Lisa Jo

Trouble Every Day

Project Info

  • 💙 Galerie Molitor
  • 💚 Marie-Christine Molitor & Camila Barshee
  • 🖤 Lisa Jo
  • 💜 Camila Barshee
  • 💛 Marjorie Brunet Plaza

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Lisa Jo, Trouble Every Day, installation view at Galerie Molitor
Lisa Jo, Trouble Every Day, installation view at Galerie Molitor
Lisa Jo, Trouble Every Day, installation view at Galerie Molitor
Lisa Jo, Trouble Every Day, installation view at Galerie Molitor
Lisa Jo, New Confessions (2024), Damages (2024), installation view at Galerie Molitor
Lisa Jo, New Confessions (2024), Damages (2024), installation view at Galerie Molitor
Lisa Jo, Lost Horizon (2024) and Blindspot (2024), installation view at Galerie Molitor
Lisa Jo, Lost Horizon (2024) and Blindspot (2024), installation view at Galerie Molitor
Lisa Jo, No Provenance, No Pleasure (2024) installation view in Trouble Every Day at Galerie Molitor
Lisa Jo, No Provenance, No Pleasure (2024) installation view in Trouble Every Day at Galerie Molitor
Joseph Bourgois and Lisa Jo, Lamp 1, installation view in Trouble Every Day at Galerie Molitor
Joseph Bourgois and Lisa Jo, Lamp 1, installation view in Trouble Every Day at Galerie Molitor
Joseph Bourgois and Lisa Jo, Lamp 4, installation view in Trouble Every Day at Galerie Molitor
Joseph Bourgois and Lisa Jo, Lamp 4, installation view in Trouble Every Day at Galerie Molitor
Joseph Bourgois and Lisa Jo, Lamp 2, installation view in Trouble Every Day at Galerie Molitor
Joseph Bourgois and Lisa Jo, Lamp 2, installation view in Trouble Every Day at Galerie Molitor
Lisa Jo’s compositions are on the brink of collapse. She’s after the suspended image—precarious pause—before things fall apart. In the new paintings that comprise Trouble Every Day, Jo continues to cultivate a noir style that she has long sought in her work. This sensibility is something lifted from her native Los Angeles, tapping into the tension between elusive foreboding and glaring sunshine that spurred the first cinematic incarnations of noir. The Berlin-based artist nods to the potent moment of exchange between Europe and Los Angeles in 1940s Hollywood, where intellectual exiles were integral to the development of film noir’s erotic, strange, and unnerving vision. As Mike Davis describes it in his City of Quartz, “the complex corpus of what we call noir is a fantastic convergence of American ‘tough-guy’ realism, Weimar expressionism, and existentialized Marxism — all focused on unmasking a ‘bright, guilty place’ (Orson Welles) called Los Angeles.” Aaron Sorkin called LA a town so mediated it is “nearly unviewable save through the fictive scrim of its mythologizers.” It’s as if Jo abstracts that fictive scrim, or takes the process of its construction as subject. Such an unmasking is central to Jo’s painterly project, which mediates a process of revealing and concealing. An initial impression of flatness belies an intricately layered composition, while glimpses of body parts or hints of architecture crop up only to be truncated or unraveled just as abruptly. Addressing painting’s perennial concern with its surface, Jo plays with negative space, as graphic cut-outs rendered in thinly-applied paint destabilize the distinction between background and foreground. Any illusion of immediacy is emphatically just that: an illusion. There’s something daring in the palette—mottled browns, uneasy yellows— evocative of a line from Rebecca Morris’s iconic abstractionist manifesto: “Black and brown, that shit is the future.” Jo resists painting’s ploys for easy seduction and instead engages the viewer in a kind of edging. Recent installations accentuate the corporeal quality of these encounters by pulling paintings off the wall so they become entities approached with one’s whole body. Informed by research into Carlo Scarpa’s exhibition design, this mode of interaction echoes the anti-hierarchical formal qualities of the paintings themselves. These paintings function like broken codes or unfinished sentences, leaving one to fumble through fractured picture planes. And find what? No proverbial truths, but discomfort, and moments of grace. Lisa Jo was born in Los Angeles in 1983 and attended New York University, receiving a BFA in 2005 and living and working between LA and New York until moving to Berlin in 2018. Jo’s work has been shown at galleries and institutions in New York, Los Angeles, Zürich, London, Paris, Cologne, and most recently at the Kunsthalle Zürich. Trouble Every Day features lamps made in collaboration by Joseph Bourgois and Lisa Jo.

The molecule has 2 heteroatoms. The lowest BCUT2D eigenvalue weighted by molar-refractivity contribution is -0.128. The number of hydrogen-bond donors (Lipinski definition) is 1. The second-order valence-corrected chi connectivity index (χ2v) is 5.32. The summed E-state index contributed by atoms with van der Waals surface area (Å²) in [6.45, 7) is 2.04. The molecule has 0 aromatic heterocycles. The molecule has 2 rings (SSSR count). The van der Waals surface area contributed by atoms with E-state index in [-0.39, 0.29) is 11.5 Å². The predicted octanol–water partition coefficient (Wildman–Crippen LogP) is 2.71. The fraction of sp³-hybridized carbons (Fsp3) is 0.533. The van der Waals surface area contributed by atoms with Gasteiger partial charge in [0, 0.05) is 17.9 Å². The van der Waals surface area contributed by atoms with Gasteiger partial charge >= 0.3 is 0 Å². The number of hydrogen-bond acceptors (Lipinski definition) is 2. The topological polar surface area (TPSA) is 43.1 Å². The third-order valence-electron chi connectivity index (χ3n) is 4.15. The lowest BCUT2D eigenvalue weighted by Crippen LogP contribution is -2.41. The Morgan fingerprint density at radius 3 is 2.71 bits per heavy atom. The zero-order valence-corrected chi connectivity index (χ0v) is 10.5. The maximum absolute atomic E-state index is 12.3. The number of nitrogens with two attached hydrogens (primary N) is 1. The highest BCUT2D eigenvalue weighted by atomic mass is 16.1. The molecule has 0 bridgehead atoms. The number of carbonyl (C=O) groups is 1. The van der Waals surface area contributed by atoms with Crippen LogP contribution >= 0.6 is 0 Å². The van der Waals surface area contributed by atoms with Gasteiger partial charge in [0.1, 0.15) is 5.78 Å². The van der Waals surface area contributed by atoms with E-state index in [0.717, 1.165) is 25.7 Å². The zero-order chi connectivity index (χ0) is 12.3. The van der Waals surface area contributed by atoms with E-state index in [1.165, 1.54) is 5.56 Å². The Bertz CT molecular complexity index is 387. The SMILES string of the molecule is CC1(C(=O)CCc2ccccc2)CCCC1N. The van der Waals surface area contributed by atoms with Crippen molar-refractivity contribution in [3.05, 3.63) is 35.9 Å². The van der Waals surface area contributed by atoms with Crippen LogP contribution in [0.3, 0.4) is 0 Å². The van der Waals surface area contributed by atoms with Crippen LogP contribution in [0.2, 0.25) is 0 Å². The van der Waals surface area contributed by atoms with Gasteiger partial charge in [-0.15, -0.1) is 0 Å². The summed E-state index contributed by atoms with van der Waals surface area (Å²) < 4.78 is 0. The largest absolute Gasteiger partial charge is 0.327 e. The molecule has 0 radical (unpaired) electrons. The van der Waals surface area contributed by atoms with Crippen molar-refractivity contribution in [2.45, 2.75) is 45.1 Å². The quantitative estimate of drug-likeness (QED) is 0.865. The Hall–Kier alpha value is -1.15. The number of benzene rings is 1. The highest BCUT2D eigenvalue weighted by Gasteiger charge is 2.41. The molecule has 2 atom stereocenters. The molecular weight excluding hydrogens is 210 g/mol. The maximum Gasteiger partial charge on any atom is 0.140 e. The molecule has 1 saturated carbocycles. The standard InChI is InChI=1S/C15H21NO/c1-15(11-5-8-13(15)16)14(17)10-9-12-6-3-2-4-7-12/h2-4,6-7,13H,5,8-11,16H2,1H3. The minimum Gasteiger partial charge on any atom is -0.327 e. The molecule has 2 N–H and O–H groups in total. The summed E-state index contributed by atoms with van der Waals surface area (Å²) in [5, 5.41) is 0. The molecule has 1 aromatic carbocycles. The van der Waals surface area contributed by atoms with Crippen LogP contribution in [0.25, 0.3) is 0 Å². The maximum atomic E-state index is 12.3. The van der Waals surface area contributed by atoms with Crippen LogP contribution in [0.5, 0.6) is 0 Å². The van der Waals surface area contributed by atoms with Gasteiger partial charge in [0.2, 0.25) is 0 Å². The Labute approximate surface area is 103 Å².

Camila Barshee

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